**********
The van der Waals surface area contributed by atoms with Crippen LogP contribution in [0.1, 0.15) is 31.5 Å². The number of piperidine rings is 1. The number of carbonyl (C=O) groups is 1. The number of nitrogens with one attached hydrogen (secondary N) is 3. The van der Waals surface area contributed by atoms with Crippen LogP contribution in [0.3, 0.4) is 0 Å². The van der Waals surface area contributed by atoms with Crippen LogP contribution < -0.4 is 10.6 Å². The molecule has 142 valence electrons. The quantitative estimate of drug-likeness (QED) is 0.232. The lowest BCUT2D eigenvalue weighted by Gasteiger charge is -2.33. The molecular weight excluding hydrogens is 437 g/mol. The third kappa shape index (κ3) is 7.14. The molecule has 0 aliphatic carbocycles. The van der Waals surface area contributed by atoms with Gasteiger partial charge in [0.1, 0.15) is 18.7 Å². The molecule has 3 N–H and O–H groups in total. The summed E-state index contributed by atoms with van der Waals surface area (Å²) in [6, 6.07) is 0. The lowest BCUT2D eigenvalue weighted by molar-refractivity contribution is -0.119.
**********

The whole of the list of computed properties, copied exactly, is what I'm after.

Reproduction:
The van der Waals surface area contributed by atoms with Crippen LogP contribution in [0.1, 0.15) is 31.5 Å². The number of piperidine rings is 1. The number of carbonyl (C=O) groups is 1. The number of nitrogens with one attached hydrogen (secondary N) is 3. The van der Waals surface area contributed by atoms with Crippen LogP contribution in [0.3, 0.4) is 0 Å². The van der Waals surface area contributed by atoms with Crippen LogP contribution < -0.4 is 10.6 Å². The molecule has 142 valence electrons. The quantitative estimate of drug-likeness (QED) is 0.232. The lowest BCUT2D eigenvalue weighted by Gasteiger charge is -2.33. The molecular weight excluding hydrogens is 437 g/mol. The third kappa shape index (κ3) is 7.14. The molecule has 0 aliphatic carbocycles. The van der Waals surface area contributed by atoms with Gasteiger partial charge in [0.1, 0.15) is 18.7 Å². The molecule has 3 N–H and O–H groups in total. The summed E-state index contributed by atoms with van der Waals surface area (Å²) in [6, 6.07) is 0. The lowest BCUT2D eigenvalue weighted by molar-refractivity contribution is -0.119.